1. Colson Whitehead, The Underground Railroad (Doubleday)
Colson Whitehead’s vivid and disturbing story about the horrors of slavery and racism has already won the National Book Award and has been a fixture on many “Best of 2016” lists. That’s likely only the beginning of the accolades for a novel that brilliantly re-imagines the metaphor of the 19th-Century network that carried slaves to freedom.
2. Mark Haddon,
The Pier Falls: And Other Stories (Doubleday)
The nine distinctive stories that compose this volume – transporting the reader from contemporary England to ancient Greece to outer space and evoking legitimate comparisons to the work of writers like Joseph Conrad, Stephen King and George Saunders – reveal Mark Haddon as a master of the short form.
3. Edna O’Brien, The Little Red Chairs (Little, Brown and Company)
Nearing the end of an illustrious career, Edna O’Brien brings a unique perspective to the tragedy of the ethnic conflicts that have riven postwar Europe as it plays out in the life of a lonely Irish woman whose fateful encounter, far from the field of battle, with a war criminal veteran of one of those wars changes her life forever.
4. Francine Prose,
Mister Monkey (Harper)
Francine Prose focuses on a cast of “underpaid, brave, disappointed actors” in the waning days of an off-off-off-off Broadway production of a children’s musical about an orphaned monkey transported from Africa to New York City, magically transforming that unprepossessing premise into an endearing examination of the indomitability of the human spirit.
5. Adam Haslett,
Imagine Me Gone (Little, Brown and Company)
In his second novel, Adam Haslett takes another giant step toward fulfilling the promise of his earlier work in a story of the terror of mental illness and its devastating effect on an utterly ordinary family. Through his restrained, yet expressive, prose, Haslett gently reminds us of the infinite scope the intimate drama of family life offers to a novelist of his imposing talent.
6. Michael Chabon, Moonglow (HarperCollins)
Pulitzer Prize-winner Michael Chabon skillfully navigates a beguiling journey along the ever-shifting boundary between truth and fiction in the stories families hand down from one generation to the next, at least when they’re not concealing them. Moonglow is an entertaining reminder that we should seek out or pass on those stories before it’s too late.
7. Jennifer Haigh,
Heat and Light (Ecco)
Dickinson College alumna Jennifer Haigh returns to the town of Bakerton she created in her novel Baker Towers, and revisited in the short story collection News from Heaven, to describe the economic and social impact of the Marcellus Shale boom on the life of a small Pennsylvania town. It’s an engrossing story that never loses sight of the overriding novelistic imperative to tell a good tale.
8. Richard Russo, Everybody’s Fool
(Alfred A. Knopf)
Twenty-three years after creating the benighted town of North Bath, New York, in his novel Nobody’s Fool, Pulitzer Prize-winner Richard Russo invites readers back there on a steamy Memorial Day weekend to find that while the lot of most of the town’s inhabitants hasn’t improved much, their lives and loves provide ample fodder for a tragicomic encounter with the human condition.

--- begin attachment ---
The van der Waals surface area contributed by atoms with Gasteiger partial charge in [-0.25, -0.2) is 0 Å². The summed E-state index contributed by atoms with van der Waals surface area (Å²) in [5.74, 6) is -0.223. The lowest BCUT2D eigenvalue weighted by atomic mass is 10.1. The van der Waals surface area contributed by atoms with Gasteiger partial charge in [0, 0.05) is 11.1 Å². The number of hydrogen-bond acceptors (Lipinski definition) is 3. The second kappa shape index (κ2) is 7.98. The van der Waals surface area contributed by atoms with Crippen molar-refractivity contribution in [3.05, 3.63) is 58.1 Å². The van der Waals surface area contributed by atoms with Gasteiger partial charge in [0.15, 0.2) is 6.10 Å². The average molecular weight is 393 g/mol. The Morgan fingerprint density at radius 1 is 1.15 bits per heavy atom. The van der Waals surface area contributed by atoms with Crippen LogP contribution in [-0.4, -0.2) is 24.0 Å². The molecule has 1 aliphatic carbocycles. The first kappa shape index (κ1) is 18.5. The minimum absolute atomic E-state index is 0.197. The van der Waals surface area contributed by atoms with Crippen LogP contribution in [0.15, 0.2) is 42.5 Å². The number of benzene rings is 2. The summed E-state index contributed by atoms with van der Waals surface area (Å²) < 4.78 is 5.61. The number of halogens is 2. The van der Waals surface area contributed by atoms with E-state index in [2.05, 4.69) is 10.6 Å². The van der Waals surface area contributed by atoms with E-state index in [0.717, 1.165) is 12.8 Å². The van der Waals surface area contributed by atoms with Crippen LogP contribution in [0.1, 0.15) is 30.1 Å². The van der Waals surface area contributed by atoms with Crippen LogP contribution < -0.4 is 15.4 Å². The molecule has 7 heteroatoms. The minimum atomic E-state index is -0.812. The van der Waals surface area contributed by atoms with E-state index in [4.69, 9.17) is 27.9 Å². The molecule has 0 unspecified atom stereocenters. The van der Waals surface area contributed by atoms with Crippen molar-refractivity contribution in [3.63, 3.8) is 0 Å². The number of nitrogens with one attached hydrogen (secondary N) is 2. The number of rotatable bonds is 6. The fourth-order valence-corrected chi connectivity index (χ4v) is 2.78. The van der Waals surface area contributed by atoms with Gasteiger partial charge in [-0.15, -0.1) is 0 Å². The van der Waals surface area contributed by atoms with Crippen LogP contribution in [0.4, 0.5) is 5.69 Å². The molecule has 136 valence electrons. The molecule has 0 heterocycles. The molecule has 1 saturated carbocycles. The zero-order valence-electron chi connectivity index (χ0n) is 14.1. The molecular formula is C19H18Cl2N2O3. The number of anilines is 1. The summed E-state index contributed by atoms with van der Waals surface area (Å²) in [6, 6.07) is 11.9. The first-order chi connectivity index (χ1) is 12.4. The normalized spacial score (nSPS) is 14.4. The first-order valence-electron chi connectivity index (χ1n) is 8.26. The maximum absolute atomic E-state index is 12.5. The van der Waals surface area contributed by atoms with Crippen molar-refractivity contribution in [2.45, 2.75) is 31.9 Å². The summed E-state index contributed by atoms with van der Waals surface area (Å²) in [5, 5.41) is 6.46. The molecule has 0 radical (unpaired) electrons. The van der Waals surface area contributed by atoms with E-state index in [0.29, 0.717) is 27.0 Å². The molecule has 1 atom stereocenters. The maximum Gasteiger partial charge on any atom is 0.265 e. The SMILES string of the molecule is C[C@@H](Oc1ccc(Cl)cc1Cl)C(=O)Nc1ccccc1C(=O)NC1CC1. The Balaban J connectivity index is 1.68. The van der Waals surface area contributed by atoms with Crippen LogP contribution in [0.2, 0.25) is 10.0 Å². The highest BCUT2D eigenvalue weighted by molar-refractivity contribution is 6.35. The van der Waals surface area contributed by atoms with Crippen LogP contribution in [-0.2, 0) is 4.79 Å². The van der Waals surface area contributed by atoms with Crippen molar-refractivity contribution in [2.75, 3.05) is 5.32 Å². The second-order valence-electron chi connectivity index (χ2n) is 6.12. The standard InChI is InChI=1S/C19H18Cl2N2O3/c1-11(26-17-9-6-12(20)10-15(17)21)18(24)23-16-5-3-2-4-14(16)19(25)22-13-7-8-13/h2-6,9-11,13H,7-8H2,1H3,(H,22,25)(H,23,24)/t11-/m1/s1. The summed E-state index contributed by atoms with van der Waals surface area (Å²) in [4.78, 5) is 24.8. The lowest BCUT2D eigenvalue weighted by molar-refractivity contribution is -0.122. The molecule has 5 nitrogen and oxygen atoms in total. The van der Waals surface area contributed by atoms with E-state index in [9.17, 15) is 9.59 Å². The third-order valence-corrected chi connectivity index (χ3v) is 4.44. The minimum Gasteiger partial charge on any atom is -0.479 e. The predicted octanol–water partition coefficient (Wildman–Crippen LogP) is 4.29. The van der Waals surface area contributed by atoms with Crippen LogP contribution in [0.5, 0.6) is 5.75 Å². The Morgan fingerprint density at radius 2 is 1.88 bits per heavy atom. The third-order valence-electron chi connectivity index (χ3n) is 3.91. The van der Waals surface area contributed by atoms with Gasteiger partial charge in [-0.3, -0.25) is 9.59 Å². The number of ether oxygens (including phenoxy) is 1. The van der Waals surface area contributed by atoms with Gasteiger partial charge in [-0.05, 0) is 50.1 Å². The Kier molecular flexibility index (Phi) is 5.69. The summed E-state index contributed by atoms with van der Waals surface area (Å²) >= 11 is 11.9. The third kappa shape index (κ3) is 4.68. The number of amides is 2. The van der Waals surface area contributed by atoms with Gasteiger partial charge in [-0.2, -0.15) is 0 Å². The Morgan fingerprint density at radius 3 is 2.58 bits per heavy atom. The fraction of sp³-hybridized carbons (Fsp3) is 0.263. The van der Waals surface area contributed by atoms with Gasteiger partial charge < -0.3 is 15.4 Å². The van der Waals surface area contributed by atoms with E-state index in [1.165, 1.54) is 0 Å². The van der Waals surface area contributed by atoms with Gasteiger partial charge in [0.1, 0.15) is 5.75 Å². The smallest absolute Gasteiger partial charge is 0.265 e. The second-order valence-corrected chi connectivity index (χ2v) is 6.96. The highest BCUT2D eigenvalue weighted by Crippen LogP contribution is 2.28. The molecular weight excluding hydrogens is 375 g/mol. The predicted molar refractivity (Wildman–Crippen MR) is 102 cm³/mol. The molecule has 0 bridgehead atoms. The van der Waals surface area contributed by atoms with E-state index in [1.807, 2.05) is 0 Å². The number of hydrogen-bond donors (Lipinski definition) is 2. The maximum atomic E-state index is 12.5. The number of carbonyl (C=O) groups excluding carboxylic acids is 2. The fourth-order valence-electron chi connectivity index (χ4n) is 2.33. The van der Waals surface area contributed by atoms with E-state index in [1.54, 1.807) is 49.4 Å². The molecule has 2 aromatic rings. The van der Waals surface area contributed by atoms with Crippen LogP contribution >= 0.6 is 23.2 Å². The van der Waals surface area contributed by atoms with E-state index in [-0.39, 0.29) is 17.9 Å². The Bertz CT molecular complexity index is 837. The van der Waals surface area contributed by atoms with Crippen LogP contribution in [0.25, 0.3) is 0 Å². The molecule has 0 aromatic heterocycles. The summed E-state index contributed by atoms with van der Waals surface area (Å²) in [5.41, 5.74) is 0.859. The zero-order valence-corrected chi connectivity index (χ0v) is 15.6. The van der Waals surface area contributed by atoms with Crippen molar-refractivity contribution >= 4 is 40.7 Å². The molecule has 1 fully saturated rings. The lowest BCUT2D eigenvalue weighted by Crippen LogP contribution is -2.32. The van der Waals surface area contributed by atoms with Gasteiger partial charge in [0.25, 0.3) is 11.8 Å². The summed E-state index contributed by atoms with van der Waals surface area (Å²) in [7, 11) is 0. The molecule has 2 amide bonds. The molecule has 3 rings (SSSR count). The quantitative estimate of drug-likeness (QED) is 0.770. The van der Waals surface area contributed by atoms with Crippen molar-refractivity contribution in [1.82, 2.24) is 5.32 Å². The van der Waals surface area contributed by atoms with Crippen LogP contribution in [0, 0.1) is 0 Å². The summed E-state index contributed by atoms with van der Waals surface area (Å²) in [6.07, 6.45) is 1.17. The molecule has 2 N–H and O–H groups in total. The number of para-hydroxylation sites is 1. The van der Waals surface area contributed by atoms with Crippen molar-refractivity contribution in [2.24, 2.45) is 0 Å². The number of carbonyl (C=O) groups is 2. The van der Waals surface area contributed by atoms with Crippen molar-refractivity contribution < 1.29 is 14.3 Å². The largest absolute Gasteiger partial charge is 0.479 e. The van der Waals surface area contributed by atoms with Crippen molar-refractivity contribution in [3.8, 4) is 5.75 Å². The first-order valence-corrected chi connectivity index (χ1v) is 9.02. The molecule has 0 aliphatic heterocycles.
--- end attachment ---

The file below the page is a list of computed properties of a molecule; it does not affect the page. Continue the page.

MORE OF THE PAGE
9. Ian McEwan, Nutshell (Nan A. Talese)
In recent novels like Atonement and Sweet Tooth, Ian McEwan has enjoyed playing tricks with questions of his narrator’s identity. Inspired by Shakespeare’s Hamlet, McEwan’s devilishly clever and darkly humorous Nutshell takes another step in that direction, revealing the arc of a bizarre murder plot from the point of view of the ultimate unreliable narrator: a child in utero two weeks from birth.
10. Ethan Canin, A Doubter’s Almanac (Random House)
Physician and writer Ethan Canin understands both the allure of great intellectual accomplishment and the terrible price it sometimes exacts from those who pursue it. But unlike the damage wreaked by his protagonist, a self-destructive mathematics genius, his own prodigious efforts have produced a work of exquisite and enduring beauty.
1. Paul Kalanithi,
When Breath Becomes Air (Random House)
In May 2013, Paul Kalanithi was an ambitious sixth-year resident in neurosurgery at the Stanford University School of Medicine. Twenty-two months later, he was dead at age 37 from lung cancer. When Breath Becomes Air is the frank and moving account of this young doctor’s striving to excel in one of medicine’s most demanding specialties while his life was shadowed by the terror of a terminal illness.
2. Gary Younge, Another Day in the Death of America (Nation Books)
Younge’s powerful work draws upon both his dogged reporting and extensive research to illuminate, through the particularity of the deaths of 10 boys and young men on November 23-24, 2013, the complex and vexing subject of why nearly 2,500 children and teens succumb to gun violence in the United States each year.